Posts Tagged ‘Timbuktu’


First published in the Lafayette Journal & Courier, Lafayette, Indiana, 1977



When traveling in foreign lands, I search for the remote, the bizarre and the unusual. My idyllic quest thus led me to the ancient city of Timbuktu, “The Pearl of the Desert.” I yearned to venture there by “pirogue” (a wooden boat), but the Niger River in the present dry season was too low for water traffic. In Bamako, Mali’s capital, I met a pilot for Air Mali who gave me a free air ride to the edge of the Sahara.

Upon arrival I was captivated by a discreet and mysterious charm. For centuries Timbuktu has been a citadel of the Islamic religion. The many mosques and pyramid towers bear witness to various periods of its fabulous history. Poets refer to Timbuktu as the “Key to the Sahara,” a rightly name since to this day the city is a starting point of the most important Tuareg camel caravans transporting large salt tablets once a year from the mines of Taoudeni deep into the markets of black Africa. Timbuktu’s streets wind in and out like an elaborate maze. Large oval ovens dot the streets like ancient monoliths. Toward the top of each oven is a hole where the bread is shoveled in by long-handled flat spades. The bread is flat, but when clipped open it makes a pocket for stuffing in food.

Most of Timbuktu’s 7,000 inhabitants continue to live in the same windowless houses made of mud. Huge wooden doors with detailed carvings are opened by large central silver rings. The houses seemed more like fortresses; they are solid shelters against the “harmattan,” the dry winds that sweep in from the desert. The houses are refreshingly cool, making fine refuges from the intense heat of the Saharan sun.

So how do I know what the inside of those homes look like? Well, the people of Timbuktu, whether they are blacks, Berbers, Songhais or Tuaregs, are extremely friendly. While walking through the labyrinthine streets I was continually beckoned to visit families. Not many words were exchanged, but the eye contact and smiles compensated for the language breakdown. The most exciting adventure came when I visited an Arab household. We sat on mats on the sandy floor, speaking French and staring at each other. One woman dressed in black was beautiful with long black braids and high cheekbones. In a way she resembled an American Indian woman. I accepted an invitation for tea, then found myself being whisked up a circular stairway to a large room on the roof.

There were several finely dressed women sitting on richly colored carpets. Within 20 minutes, the entire room was crowded with females. At first I thought it was a spontaneous party for me, due to all the attention I was given. The host spoke little French so it was difficult to get the gist of all that eventually took place.  However, it was mostly a visual experience. When I asked if it was a “fete” (party in French), she nodded yes. A boy of about 10 was scooted into the room. His “boubou” was lifted revealing his naked body. With a slash of the lady’s fingers, I suddenly discovered that I had stumbled onto a circumcision ceremony.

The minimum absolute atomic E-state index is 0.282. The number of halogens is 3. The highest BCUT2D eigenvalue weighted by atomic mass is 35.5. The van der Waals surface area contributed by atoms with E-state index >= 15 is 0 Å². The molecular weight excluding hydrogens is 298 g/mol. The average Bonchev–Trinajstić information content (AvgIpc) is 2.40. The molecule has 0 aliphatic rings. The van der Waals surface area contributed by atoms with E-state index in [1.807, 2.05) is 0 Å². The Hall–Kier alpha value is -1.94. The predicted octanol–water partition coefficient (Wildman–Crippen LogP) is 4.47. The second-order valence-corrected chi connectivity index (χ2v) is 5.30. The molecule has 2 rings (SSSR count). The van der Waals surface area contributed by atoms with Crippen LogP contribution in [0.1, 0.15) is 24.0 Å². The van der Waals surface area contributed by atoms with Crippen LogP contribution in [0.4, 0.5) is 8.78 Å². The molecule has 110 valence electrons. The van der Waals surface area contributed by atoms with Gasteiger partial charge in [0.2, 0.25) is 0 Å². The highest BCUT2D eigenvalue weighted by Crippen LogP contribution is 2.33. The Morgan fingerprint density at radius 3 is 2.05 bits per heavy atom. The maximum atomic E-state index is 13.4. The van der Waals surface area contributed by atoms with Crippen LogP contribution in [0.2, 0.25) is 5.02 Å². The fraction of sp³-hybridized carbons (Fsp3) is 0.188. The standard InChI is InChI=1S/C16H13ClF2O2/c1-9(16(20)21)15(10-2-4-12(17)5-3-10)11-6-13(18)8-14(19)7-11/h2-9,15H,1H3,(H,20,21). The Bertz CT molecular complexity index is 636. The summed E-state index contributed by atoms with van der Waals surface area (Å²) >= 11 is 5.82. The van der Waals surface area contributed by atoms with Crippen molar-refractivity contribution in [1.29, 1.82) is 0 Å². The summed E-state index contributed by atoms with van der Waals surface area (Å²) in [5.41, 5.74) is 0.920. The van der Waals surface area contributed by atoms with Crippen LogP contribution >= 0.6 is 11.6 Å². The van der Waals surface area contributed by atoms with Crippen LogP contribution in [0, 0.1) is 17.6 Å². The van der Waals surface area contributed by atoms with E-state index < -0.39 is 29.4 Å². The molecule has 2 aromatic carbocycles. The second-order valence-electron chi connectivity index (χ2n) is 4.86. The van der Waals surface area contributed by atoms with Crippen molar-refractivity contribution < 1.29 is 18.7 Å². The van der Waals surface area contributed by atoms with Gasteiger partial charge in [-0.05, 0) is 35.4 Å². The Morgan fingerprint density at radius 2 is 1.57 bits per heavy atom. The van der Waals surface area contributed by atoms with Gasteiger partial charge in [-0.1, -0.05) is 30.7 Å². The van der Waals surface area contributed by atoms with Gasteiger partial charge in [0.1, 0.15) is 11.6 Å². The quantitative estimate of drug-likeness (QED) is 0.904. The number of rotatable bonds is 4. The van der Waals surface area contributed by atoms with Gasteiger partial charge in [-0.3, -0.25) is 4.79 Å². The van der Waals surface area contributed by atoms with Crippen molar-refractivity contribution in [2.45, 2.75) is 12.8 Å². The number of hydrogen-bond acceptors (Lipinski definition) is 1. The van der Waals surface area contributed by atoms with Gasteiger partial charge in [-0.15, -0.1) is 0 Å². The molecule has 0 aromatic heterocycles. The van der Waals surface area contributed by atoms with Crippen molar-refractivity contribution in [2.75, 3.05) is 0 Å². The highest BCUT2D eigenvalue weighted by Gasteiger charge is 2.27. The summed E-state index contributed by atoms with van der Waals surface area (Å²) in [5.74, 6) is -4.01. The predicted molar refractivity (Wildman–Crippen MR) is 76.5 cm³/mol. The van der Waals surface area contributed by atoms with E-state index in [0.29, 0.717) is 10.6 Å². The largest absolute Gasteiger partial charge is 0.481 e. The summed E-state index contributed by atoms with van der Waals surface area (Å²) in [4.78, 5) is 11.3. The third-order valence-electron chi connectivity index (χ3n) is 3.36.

In this part of the rite I attended apparently only women were allowed in the room. There must have been about 20 of us sitting on the floor. Soon one lady began beating a calabash gourd. Another lady began stroking an instrument in the way a violin is played. Her instrument was a small calabash with a long neck. The strings and her bow were taut cow’s hair. The melody was enticing.

A large black woman weighing at least 250 pounds stood up swaying rather delicately to the music. She turned toward me and began to make erotic gestures with her face. She rolled her eyes sideways, sometimes disappearing her pupils so that two white balls eyed me like an ebony ghost. She contorted her mouth in various directions reminding me of a camel chewing food.

She probably thought she was sexy, but to me she was a grotesque clown. Slowly she waddled towards me performing unmentionable gross gestures until her black bulk was practically sitting in my lap. Finally one sympathetic lady saw how dazed I was and ordered the creature to back off. Stunned as I was, I sighed in relief.

The next dancer was more enjoyable. Besides myself, she was the only other unmarried girl in the room. With a long silky veil this maiden began to dance very sensually. She gracefully swirled the cloth around her body and over our heads. She wore thick gold bracelets on her ankles and another pair above her elbows. She was in total harmony with the soothing music. In response, the ladies emitted shrill turkey sounds with their tongues.

The music stopped when the food was brought. The first dish looked like grass left in the bottom of a lawnmower after a fresh mow. It tasted like it too. The next round was delicious Arab couscous followed by a spicy meat sauce. The desert looked like a softball and tasted like stale cookie dough. The maid then came around pouring water over our greasy hands.

The dancing began again, but after two hours in that strange atmosphere I decided I had seen plenty. I had to say goodbye to each lady which meant a kiss on each cheek plus a light one on the lips. I carefully avoided the “black bulk.”

Dusk was approaching as I strolled to the edge of the town which is also the edge of the Sahara. A turbaned nomad mounted his camel, positioning himself on a saddle that looked like a miniature chair. With his toes he scratched the animal’s long neck making the beast rise in awkward grace. The setting sun silhouetted the harmonious couple as they rhythmically swayed westward into the sandy infinity.

Their poetic departure held me so spellbound that I could almost hear the desert winds whispering “Timbuktu” in my ear. Yet not even the: harmattan would reveal to me the secret essence of the enigmatic city. “Ah, Timbuktu, so exotic and mysterious!”

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